Like them or loathe them, we encounter automated telephone systems regularly, whether we make calls to small or large organisations for whatever reason, or to telephone a goods or service provider, to phoning your friend Bert with the rather bizarre personal voicemail greeting they always use and wonder why they’ve actually got any friends! But are you familiar with the various different options that are available, the terminology, and how they
This article sets them out, with a little humour thrown in… There are 5 distinct types:
1. Voicemail. We all know this one. Available on answering machines and mobiles. Many SME’s have a professionally voiced voicemail greeting that enhances their business image, but for personal users can usually record their own, even like ‘Bert’s’:
Hi. I’m may be home, I don’t know. I’m just avoiding someone I dislike. Leave me a message, and if I don’t call back, it’s you.
2. On-Hold Messaging. You’ll hear a series of courtesy messages on a loop such as:
“I’m sorry, all of our advisors are busy right now…most of them have been made redundant, on paternity leave, gardening leave, or having a duvet day…those that are left will answer you as soon as possible…please bear with us it’s been one of those days…”
- Audio Marketing. The same as On-Hold Messaging, but whilst you’re waiting to be put through, more and more companies are using the opportunity to inform you about any latest news/updates/products/services etc…
- Auto Attendant. You might be forgiven if at first glance this might be someone who automatically cleans the car or the local public lavatory! These are automated voice over messages that act as a filtering system in order to put you through to the right department, such as:
Press 1 if You Want to Buy Something;
Press 2 if You Want to Whinge about Something, or;
if You Can’t Remember What You Were Calling About in the First Place as you’ve had to Wait so Long, then it’s 3.etc…activated by using your keypad of course.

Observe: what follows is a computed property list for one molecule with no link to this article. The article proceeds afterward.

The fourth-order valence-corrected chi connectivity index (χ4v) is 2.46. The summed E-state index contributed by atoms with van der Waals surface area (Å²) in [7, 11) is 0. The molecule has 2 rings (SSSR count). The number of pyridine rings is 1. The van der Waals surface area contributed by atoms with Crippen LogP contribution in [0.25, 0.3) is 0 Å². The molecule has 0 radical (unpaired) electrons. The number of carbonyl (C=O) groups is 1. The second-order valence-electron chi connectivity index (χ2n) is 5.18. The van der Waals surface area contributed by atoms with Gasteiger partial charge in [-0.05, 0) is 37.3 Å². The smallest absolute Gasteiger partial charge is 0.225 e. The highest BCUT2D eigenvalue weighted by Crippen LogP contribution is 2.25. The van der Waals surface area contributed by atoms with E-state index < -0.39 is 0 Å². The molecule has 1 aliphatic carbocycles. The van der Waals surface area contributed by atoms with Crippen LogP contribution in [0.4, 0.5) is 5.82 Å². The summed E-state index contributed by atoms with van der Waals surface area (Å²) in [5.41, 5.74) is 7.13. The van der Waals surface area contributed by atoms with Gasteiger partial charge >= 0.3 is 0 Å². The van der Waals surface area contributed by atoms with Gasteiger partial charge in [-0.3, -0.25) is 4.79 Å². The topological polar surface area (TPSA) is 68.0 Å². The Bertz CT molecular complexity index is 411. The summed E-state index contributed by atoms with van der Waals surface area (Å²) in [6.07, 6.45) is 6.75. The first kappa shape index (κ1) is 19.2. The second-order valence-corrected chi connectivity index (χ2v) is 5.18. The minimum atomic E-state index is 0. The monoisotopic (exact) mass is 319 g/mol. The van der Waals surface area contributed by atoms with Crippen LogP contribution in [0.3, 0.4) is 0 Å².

5. IVR – No, this isn’t a fertility treatment! – it stands for Interactive Voice Response. This system allows computer interaction through the use of voice response and touch tone input on your keypad. For example, the voice over might ask you to:
Please provide your account number, either by speaking, or using your keypad now…
followed by something like:
Spray that again would you, I didn’t quite catch that?
I’m sorry, I’m unable to accept that level of abuse. Putting you through to an advisor now…
You get the idea… ;>) . Hopefully, by the end of your telephone journey with most of these options you’ll get to speak to a real person, like this one:
I think the key to all of these options though, is to make sure all messages are regularly reviewed and updated, making sure they’re still relevant and, more importantly, don’t leave the customer hanging on a dead end, frustrated. The companies who get it right, such as Vodafone for example, seem to review and update their on-hold/IVR system messages at least weekly, if not daily. Executed well, like this, can work extremely effectively in getting the caller through to the right person in the shortest possible time – and even add in a very brief audio marketing/upselling opportunity.
To hear my latest on-hold/IVR/audio marketing demo, please click here.